The Great Barrier Reef is the largest structure on earth made by living organisms. It is one of the 7 natural wonders and one of Australia’s most important ecosystems. Visible from space and larger than the Great Wall of China, it is a mystical underwater eden, a miracle of nature…..and it’s also one more thing…it is dying.
Mass bleaching events caused by global warming have been increasing in size and intensity, half of the reef has died since 2016 and this week Nature has published a paper showing the impact has extended into the larval population, greatly decreasing the chances of it regenerating to the same health and diversity that once made it a global treasure.
Professor Terry Hughes, Director of ARC Centre of Excellence for Coral Reef Studies and Distinguished Professor at James Cook University, is a global expert on reef systems with citations to his work exceeding 43,000. In 2016 he was voted by Nature as one of “10 people who mattered”. His list of prestigious awards, fellowships and other recognitions are too numerous to list here. He is a giant in the field of reef ecology.
But as he sits before me, regaling me with stories of watching his father hand stitch wetsuits so they could dive the freezing waters of his childhood home in Ireland, I can’t help but catch glimpses of the immense weight he is carrying on behalf of all of us.
Terry has done the one thing we all most wish for our children. He has found something he is passionate about, something he loves and can pour himself into. He has diligently studied it and worked hard to become a leader in his field. He has spent a lifetime selflessly contributing a deeper understanding of not just Australia’s tourist wonderland, but of reef ecosystems across the globe.
As reward for this life spent in scientific service he has been attacked in the press, smeared by politicians, faced extreme funding cuts threatening the livelihoods of him and his colleagues and, to add insult to injury, watched as almost 1/2 a billion dollars of that funding was given to a little known organisation funded and chaired by fossil fuel and energy executives that didn’t tender for it, didn’t ask for it and had no immediate way to spend it, something now referred to in Australia as #reefgate.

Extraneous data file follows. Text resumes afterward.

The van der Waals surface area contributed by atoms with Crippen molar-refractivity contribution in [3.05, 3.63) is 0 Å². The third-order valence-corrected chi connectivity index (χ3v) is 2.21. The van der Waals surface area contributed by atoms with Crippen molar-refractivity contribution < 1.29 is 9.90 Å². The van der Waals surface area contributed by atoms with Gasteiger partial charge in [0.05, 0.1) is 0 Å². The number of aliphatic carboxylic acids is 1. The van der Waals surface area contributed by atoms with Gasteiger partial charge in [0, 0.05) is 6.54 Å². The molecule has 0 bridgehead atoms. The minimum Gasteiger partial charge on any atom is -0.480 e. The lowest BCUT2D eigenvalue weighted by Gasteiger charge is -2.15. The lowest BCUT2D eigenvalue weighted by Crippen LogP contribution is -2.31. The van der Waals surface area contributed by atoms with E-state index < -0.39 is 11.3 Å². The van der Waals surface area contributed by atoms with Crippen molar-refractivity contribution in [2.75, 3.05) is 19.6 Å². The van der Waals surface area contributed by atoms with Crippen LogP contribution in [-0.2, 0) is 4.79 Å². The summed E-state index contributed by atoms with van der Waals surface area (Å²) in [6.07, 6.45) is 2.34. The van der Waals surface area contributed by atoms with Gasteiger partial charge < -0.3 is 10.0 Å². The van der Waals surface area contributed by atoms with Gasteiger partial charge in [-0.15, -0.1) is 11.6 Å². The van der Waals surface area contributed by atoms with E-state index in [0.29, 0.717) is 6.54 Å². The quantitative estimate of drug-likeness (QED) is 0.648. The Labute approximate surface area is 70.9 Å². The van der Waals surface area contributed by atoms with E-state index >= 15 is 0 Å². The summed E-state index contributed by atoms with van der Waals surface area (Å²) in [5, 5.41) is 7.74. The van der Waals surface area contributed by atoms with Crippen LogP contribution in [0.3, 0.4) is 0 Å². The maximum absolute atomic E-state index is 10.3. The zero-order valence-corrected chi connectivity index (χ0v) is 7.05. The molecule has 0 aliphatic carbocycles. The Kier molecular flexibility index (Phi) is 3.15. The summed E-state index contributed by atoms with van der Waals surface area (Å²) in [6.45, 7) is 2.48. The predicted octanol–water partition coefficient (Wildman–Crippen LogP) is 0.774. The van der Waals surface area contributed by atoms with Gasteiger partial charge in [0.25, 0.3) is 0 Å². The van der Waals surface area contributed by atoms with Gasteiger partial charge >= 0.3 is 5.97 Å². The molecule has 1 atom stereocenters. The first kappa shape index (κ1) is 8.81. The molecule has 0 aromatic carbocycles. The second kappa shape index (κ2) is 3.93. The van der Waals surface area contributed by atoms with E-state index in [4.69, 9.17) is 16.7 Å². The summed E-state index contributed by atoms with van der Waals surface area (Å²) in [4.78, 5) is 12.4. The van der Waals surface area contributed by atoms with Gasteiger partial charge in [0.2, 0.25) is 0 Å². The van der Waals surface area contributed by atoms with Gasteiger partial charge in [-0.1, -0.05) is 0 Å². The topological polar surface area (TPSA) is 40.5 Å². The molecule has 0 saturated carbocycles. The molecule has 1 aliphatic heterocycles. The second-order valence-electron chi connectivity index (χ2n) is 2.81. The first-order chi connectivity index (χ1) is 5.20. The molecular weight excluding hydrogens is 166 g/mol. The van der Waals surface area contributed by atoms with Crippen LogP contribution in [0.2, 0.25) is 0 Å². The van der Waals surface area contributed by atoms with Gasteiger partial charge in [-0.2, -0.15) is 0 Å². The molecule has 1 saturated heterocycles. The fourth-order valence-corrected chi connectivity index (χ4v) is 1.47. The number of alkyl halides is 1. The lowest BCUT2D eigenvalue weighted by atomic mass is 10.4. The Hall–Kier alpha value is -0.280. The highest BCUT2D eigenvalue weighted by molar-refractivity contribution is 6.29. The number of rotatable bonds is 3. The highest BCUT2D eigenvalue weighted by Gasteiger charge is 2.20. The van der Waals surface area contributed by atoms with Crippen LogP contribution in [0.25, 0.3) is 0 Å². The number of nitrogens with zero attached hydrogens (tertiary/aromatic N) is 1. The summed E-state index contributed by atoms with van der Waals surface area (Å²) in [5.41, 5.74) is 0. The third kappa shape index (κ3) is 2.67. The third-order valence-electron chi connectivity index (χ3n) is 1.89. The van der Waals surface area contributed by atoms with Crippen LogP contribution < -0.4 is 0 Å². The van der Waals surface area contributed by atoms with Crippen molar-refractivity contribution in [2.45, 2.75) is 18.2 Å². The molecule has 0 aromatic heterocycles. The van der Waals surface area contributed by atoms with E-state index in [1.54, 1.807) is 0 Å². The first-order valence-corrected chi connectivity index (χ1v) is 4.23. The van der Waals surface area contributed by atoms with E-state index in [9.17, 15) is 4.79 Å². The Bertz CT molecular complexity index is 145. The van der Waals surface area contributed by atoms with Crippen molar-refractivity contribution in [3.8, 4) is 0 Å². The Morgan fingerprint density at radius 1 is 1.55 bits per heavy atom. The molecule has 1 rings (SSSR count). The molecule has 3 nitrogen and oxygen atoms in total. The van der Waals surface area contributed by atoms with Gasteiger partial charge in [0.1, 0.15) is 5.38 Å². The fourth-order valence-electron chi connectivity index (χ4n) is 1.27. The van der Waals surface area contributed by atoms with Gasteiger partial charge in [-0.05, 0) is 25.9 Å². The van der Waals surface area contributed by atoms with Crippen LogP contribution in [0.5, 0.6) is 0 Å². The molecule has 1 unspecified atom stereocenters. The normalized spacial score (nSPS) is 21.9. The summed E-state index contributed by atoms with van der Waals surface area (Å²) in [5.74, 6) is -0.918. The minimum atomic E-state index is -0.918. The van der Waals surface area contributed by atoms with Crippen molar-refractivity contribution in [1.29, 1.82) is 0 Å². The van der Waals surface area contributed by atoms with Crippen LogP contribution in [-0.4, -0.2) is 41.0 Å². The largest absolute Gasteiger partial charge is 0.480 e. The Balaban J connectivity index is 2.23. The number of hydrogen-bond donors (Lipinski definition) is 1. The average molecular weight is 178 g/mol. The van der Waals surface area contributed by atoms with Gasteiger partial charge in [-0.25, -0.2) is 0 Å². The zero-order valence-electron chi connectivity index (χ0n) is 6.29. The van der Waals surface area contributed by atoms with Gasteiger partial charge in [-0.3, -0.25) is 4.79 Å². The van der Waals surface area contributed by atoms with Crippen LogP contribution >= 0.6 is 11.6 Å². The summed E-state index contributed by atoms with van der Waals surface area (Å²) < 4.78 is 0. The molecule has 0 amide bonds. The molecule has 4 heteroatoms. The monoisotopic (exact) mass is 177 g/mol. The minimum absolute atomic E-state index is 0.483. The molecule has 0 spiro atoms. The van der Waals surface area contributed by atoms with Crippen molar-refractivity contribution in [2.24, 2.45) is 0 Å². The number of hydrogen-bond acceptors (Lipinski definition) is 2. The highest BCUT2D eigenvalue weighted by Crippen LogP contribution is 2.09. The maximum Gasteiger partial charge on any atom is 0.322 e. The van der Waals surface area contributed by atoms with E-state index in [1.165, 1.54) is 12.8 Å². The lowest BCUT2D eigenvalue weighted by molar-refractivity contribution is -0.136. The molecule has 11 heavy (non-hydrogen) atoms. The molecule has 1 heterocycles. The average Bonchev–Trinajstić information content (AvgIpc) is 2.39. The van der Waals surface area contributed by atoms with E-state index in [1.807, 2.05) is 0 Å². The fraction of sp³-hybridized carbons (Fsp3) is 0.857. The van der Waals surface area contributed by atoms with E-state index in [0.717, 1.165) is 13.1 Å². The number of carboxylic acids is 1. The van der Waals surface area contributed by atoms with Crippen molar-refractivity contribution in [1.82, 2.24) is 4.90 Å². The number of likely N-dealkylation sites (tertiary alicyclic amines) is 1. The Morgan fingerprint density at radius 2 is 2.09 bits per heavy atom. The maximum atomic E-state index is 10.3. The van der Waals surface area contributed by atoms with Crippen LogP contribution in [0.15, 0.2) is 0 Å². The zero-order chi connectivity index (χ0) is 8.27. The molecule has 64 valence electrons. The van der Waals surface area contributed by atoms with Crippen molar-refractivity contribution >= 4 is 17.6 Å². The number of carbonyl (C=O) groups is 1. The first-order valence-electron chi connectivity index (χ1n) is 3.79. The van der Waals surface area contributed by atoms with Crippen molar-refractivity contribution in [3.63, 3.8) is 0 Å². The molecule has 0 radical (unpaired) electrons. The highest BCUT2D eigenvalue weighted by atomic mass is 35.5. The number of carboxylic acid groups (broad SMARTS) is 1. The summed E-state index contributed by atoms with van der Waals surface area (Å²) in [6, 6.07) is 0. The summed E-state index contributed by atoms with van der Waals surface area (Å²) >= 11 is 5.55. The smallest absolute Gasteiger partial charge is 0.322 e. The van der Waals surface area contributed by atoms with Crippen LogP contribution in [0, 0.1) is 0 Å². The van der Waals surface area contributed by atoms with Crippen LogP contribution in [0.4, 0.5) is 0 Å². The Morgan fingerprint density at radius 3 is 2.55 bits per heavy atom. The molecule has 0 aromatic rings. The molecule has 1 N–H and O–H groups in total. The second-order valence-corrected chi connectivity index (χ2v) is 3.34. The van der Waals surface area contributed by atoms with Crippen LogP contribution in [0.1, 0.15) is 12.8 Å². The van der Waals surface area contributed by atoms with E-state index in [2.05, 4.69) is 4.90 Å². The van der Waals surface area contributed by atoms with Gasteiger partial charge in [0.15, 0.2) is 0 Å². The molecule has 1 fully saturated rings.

Despite all of this, he has set aside time to sit with a little known artist with a crazy idea to create his portrait from the two materials that seem to dominate his recent life, and enter it in Australia’s premier Portrait prize, “The Archibald”.
For the last few weeks I have been crushing and sieving coral samples Terry has sent me. Together with samples of coal I obtained I have started to hand “mull” them in oil to create oil paint…walnut oil for the coral to protect it’s fragile organic colour, linseed for the coal. It seemed like an interesting idea at the time, a fun project, but as I try to work the new medium I realise I may have underestimated the difficulty of the execution. The coal just won’t mix with the coral (perhaps there’s something telling in that), and you need mixes of light and dark to complete a good portrait. I decide to approach it like a charcoal and white chalk sketch, keeping the two material as far from each other as possible. But the coal still resists. It goes on the canvas like tar, it won’t blend, it destroys a new, high quality hog hair brush every 30 minutes. But I persist, and eventually I start to see what I’m searching for…amongst the black and sticky mess the stoic, thoughtful face of our reefs best hope for survival begins to emerge.
At that moment the great Holman Hunt masterpiece, “The Scapegoat” flashes in my mind, not for Terry but for all scientists.
I title this piece “The Burden of Knowledge”.
These words and the views they express are mine and mine alone. They are not endorsed by Professor Hughes or anyone working at ARC or JCU….or anyone other than me for that matter.
"The Burden Of Knowledge" - coal and bleached coral on canvas
“The Burden of Knowledge”, coal and bleached coral on canvas. Portrait of Professor Terry Hughes, Director of ARC Centre of Excellence for Coral Reef Studies and Distinguished Professor at James Cook University
Bleached coral killed by global warming
The bleached coral is surprisingly tough, it takes days to crush enough to make paint.
Crushed coral ready to be sieved and mulled into paint.
“Mulling” with walnut oil
The coral needs to be "mulled" to ensure each and every particle is thoroughly coated with the oil medium.
Bleached coral oil paint
I finally have enough paint!
....now repeat with coal :(
“Mulling” with linseed oil to create “Coal Oil Paint”
The coal paint is thick and sludgy, I do not look forward to painting with it.
"Mulling" bleached coral
The coal goes on thick and tar-like
It won't mix with the coral!
...but I persist...